Forum Rocket German German Vocab aber liegt denn schon irgendwo Schnee

aber liegt denn schon irgendwo Schnee



This phrase is from Lesson 7.1, and translates as "but is there snow anywhere?".

The discussion doesn't really mention "denn schon" which I think means something like "then already".

Is it one of those "filler" expressions that can take various meanings in translation?


I think this is about modal particles - English does not have them so they cannot be directly translated. The are used to express the speakers mood or attitude to what is being said.
The confusing thing is that modal particles have normal meanings such as denn -  because

Denn is a very common one that appears a lot later  in the course, but I am surprised to see it in level 1. It is often used in questions to express interest. 

You can often recognise modal particles because they can be omitted without changing the fundamental meaning of the sentence and they don't seem to fit.

According to my grammar book, schon can also be a modal particle, but the meaning of schon - "already" works in the sentence so it probably isn't one.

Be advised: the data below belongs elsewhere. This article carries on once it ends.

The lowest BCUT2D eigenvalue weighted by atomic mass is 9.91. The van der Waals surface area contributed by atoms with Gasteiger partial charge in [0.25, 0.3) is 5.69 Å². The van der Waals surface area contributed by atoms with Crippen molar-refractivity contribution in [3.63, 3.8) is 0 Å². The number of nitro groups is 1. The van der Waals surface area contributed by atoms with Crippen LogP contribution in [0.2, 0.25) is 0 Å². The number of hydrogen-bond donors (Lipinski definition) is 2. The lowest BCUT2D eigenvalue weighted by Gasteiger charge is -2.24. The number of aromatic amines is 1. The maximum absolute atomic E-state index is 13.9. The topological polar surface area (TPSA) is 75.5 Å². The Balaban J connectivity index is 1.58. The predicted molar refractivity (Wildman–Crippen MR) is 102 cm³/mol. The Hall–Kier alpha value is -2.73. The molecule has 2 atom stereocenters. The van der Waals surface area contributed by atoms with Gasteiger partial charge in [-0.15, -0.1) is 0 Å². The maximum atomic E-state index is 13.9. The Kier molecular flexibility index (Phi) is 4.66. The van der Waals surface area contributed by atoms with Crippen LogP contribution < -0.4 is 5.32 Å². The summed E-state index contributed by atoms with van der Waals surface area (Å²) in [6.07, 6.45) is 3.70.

I think you could translate the sentence semi literally as
"But is there already snow lying anywhere."

Tutors, did I get this right?


Hi Peter--252 and sfpugh,

sfpugh, you are absolutely right and your explanation is very thorough. In the sentence above, the modal particle "denn" is being used to emphasise or intensify "schon" which means already. But it is also added to show the speakers interest as you said. 

Over time you will become more familiar with recognising modal particles and eventually start using them yourself which will make you sound much more like a native speaker.

Viele Grüße


Thanks for the explanation!

I also note that sfpugh brought this subject up a couple of years ago: 

and I agree this could be useful, once one has gone beyond the basics.

And for Julia's suggestion, I'll keep my eyes and ears open to try to familiarise myself with the kind of expressions!

Vielen Dank & Viele Grüße


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